The call to holiness requires both a conceptual and an intuitive approach leading to an understanding of what discipleship in Jesus Christ means. Discipleship means striving to deepen our faith and our relationship to God, to enflesh the Beatitudes, to build up the kingdom in God’s grace, to be the good Samaritan. The call to holiness is all-encompassing in our lives, embracing our efforts to come closer to God, our sexual lives, our familial lives and our societal lives. It also entails recognizing sin where it lurks in our lives and seeking to root it out. And it means recognizing that each of us in our lives commits profound sins of omission or commission. At such moments we should seek the grace of the sacrament of penance. But such failures should not be the basis for categorical ongoing exclusion from the Eucharist.
It is important to note that the criticisms of my article did not seek to demonstrate that the tradition classifying all sexual sins as objective mortal sin is in fact correct, or that it yields a moral teaching that is consonant with the wider universe of Catholic moral teaching. Instead, critics focused upon the repeated assertion that the exclusion of divorced/remarried and L.G.B.T. Catholics from the Eucharist is a doctrinal, not a pastoral question.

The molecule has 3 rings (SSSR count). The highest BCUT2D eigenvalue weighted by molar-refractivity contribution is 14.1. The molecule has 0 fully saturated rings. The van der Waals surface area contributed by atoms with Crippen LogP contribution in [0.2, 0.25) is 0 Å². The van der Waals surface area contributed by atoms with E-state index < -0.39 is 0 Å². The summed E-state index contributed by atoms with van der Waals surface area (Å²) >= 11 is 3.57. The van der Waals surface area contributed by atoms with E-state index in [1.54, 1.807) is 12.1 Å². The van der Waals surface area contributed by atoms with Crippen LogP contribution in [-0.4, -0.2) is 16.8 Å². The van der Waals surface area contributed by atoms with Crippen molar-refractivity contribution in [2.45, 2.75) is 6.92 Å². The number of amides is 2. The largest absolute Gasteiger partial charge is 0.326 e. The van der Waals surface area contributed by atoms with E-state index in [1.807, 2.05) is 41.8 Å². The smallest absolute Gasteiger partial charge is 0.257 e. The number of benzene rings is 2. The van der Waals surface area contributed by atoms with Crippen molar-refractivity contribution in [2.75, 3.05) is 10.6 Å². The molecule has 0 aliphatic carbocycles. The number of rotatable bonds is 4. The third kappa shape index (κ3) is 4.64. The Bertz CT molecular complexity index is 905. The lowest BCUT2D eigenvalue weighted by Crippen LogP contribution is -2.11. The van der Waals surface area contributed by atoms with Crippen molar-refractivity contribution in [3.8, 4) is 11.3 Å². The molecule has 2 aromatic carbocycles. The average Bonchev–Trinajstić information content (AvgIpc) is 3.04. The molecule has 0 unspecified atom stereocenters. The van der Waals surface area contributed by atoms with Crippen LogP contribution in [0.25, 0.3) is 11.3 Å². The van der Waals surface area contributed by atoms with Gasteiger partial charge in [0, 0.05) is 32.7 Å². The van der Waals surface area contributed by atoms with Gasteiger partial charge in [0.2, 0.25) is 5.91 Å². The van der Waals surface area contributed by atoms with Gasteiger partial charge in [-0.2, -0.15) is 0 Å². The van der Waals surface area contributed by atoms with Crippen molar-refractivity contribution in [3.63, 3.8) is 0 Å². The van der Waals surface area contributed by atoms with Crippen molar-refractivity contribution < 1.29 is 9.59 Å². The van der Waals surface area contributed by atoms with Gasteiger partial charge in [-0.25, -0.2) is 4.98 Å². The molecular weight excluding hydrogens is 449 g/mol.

I would answer that Pope Francis is precisely calling us to appreciate the vital interplay between the pastoral and doctrinal aspects of church teaching on questions just such as these.
Seen through a pastoral prism
In his teachings, Pope Francis has framed a substantive pastoral theology at the heart of the life of the church. This pastoral outlook demands that all of the branches of theology attend to the concrete reality of human life and human suffering in a much more substantial way in forming doctrine. It states that the lived experience of human sinfulness and human conversion are vital to understanding the central attribute of God in relation to us, which is mercy. It demands that moral theology proceed from the actual pastoral action of Jesus Christ, which does not first demand a change of life, but begins with an embrace of divine love.